# The nature of the roots of a quadratic equation

• Jul 16th 2013, 08:00 AM
Seaniboy
The nature of the roots of a quadratic equation
Hi,
Thanks.

Show that the roots of the equation $x^2 - (a + d)x + (ad - b^2) = 0$ are real.
• Jul 16th 2013, 08:20 AM
Prove It
Re: The nature of the roots of a quadratic equation
Have you tried checking the discriminant of this quadratic equation?
• Jul 16th 2013, 12:42 PM
Seaniboy
Re: The nature of the roots of a quadratic equation
Yes Sir, I have. $b^2 - 4ac$ greater than or equal to zero;

$a = 1, b = a+d, c = ad - b^2$;

$b^2 = (a + d)^2 = a^2 + 2ad + d^2$;

$- 4ac = - 4(1)(ad - b^2) = - 4ad + 4b^2$;

However, how does one prove that $a^2 - 2ad + d^2 + 4b^2$ is greater than or equal to zero?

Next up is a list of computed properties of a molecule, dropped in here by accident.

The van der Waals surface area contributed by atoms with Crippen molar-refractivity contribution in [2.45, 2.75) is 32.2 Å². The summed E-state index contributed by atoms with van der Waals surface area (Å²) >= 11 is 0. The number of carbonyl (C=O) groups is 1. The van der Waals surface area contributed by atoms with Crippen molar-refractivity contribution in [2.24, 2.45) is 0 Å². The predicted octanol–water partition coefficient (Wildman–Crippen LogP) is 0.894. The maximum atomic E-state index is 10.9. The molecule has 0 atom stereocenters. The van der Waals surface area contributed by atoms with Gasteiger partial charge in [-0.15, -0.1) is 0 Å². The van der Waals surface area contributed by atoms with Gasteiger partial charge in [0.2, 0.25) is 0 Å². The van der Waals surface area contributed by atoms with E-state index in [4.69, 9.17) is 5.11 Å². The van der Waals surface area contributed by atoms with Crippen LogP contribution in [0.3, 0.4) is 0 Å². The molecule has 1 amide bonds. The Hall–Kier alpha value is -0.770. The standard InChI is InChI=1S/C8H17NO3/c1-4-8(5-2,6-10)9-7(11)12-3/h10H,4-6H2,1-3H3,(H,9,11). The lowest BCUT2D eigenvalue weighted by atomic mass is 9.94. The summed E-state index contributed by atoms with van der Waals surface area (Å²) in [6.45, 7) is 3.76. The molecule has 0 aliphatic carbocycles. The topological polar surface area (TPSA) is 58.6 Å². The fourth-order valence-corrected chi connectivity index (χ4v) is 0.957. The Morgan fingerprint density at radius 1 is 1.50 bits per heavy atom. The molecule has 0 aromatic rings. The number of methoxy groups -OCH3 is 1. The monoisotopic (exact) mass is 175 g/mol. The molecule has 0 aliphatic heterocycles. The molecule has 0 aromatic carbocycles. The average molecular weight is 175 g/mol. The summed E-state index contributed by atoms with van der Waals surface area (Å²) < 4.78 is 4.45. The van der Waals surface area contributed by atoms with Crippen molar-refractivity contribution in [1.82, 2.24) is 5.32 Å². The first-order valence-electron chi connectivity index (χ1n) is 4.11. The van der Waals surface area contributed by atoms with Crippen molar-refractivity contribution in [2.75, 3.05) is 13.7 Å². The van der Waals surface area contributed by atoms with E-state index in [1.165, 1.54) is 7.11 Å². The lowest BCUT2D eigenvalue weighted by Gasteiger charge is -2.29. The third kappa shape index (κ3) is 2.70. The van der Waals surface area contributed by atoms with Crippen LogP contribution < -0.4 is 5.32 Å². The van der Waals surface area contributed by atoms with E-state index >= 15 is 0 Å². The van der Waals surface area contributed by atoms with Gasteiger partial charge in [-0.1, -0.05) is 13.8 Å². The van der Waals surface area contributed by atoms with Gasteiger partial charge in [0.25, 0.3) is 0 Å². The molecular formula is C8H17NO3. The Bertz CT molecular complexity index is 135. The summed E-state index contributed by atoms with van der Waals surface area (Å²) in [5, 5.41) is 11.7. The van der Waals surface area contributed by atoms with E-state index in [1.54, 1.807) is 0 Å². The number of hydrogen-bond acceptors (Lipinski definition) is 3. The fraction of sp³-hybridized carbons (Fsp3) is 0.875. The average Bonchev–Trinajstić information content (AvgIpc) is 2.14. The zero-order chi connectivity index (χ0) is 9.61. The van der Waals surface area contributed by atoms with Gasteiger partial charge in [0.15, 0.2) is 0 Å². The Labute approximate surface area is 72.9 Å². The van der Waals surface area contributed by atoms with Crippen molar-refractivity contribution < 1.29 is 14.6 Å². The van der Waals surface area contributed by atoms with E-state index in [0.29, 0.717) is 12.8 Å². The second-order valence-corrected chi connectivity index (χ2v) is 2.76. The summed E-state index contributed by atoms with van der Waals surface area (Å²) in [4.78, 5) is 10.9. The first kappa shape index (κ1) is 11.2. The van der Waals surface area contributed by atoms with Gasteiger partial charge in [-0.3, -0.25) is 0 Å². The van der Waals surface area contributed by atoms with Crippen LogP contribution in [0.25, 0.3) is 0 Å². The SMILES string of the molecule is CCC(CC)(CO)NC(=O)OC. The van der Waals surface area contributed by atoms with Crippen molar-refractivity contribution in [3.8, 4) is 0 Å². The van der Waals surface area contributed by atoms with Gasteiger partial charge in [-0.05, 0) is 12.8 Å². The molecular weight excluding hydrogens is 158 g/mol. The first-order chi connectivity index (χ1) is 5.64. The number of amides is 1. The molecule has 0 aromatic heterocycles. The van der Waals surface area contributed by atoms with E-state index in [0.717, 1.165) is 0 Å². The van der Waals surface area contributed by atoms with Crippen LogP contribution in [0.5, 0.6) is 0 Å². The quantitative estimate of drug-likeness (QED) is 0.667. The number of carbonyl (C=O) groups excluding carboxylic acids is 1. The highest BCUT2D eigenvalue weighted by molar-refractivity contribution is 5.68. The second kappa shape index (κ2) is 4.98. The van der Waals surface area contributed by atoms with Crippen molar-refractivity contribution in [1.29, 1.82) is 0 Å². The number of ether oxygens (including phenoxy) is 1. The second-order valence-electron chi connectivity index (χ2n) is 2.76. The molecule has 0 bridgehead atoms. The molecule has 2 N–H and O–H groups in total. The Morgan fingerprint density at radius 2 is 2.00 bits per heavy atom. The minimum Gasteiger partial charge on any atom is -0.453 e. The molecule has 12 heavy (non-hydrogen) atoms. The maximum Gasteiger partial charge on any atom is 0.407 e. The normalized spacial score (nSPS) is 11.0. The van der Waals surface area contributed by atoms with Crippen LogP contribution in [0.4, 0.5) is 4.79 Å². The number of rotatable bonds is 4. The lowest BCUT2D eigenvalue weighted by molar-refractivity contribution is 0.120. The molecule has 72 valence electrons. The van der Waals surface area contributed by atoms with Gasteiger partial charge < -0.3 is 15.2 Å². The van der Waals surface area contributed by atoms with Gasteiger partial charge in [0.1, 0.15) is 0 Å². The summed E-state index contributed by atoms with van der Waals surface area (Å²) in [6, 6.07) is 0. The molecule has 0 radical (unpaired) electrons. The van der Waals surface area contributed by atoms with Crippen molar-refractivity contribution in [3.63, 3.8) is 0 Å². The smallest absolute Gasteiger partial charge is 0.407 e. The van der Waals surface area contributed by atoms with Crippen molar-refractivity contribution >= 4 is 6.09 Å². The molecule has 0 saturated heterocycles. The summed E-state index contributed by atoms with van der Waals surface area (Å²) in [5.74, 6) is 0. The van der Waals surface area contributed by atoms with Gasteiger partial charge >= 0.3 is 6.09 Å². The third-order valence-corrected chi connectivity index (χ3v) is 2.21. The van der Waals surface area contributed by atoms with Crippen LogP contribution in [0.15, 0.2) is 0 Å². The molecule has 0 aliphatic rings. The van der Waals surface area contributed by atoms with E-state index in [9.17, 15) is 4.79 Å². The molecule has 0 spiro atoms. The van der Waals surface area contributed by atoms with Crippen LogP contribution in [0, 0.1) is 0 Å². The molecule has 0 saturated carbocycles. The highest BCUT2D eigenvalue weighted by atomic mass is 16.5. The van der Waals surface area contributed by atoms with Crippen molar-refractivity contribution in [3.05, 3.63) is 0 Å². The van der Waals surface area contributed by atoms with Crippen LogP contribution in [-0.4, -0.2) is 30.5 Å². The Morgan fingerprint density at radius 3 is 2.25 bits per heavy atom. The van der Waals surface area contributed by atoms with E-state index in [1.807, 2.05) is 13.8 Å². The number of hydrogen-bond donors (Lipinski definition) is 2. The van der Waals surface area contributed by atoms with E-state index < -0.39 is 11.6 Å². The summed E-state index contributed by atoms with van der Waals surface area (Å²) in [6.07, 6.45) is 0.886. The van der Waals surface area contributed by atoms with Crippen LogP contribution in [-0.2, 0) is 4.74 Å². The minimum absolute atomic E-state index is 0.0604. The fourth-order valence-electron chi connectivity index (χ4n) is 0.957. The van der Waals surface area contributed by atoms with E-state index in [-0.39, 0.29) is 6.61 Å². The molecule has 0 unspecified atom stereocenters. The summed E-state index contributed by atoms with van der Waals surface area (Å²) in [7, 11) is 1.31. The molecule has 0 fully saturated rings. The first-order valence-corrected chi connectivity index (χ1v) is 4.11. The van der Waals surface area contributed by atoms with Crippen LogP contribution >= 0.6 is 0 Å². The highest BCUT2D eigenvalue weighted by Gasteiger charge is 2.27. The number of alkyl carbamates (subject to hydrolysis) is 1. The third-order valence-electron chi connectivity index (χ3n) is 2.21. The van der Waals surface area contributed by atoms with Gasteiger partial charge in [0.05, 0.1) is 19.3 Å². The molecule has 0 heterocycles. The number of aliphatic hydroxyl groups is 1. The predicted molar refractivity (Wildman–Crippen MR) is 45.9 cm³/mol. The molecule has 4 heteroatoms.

• Jul 16th 2013, 12:47 PM
MarkFL
Re: The nature of the roots of a quadratic equation
Try factoring the first 3 terms as the square of a binomial...then you will have the sum of two squares...
• Jul 16th 2013, 01:10 PM
Plato
Re: The nature of the roots of a quadratic equation
Quote:

Originally Posted by Seaniboy
Show that the roots of the equation $x^2 - (a + d)x + (ad - b^2) = 0$ are real.

You are making it too hard.
$\\(a+d)^2-4(1)(ad-b^2)\\=a^2+2ad+d^2-4ad+4b^2\\=a^2-2ad+d^2+4b^2\\=(a-d)^2+4b^2$
• Jul 17th 2013, 05:52 AM
Seaniboy
Re: The nature of the roots of a quadratic equation
Thanks Plato.
• Jul 17th 2013, 05:53 AM
Seaniboy
Re: The nature of the roots of a quadratic equation
Thanks Mark.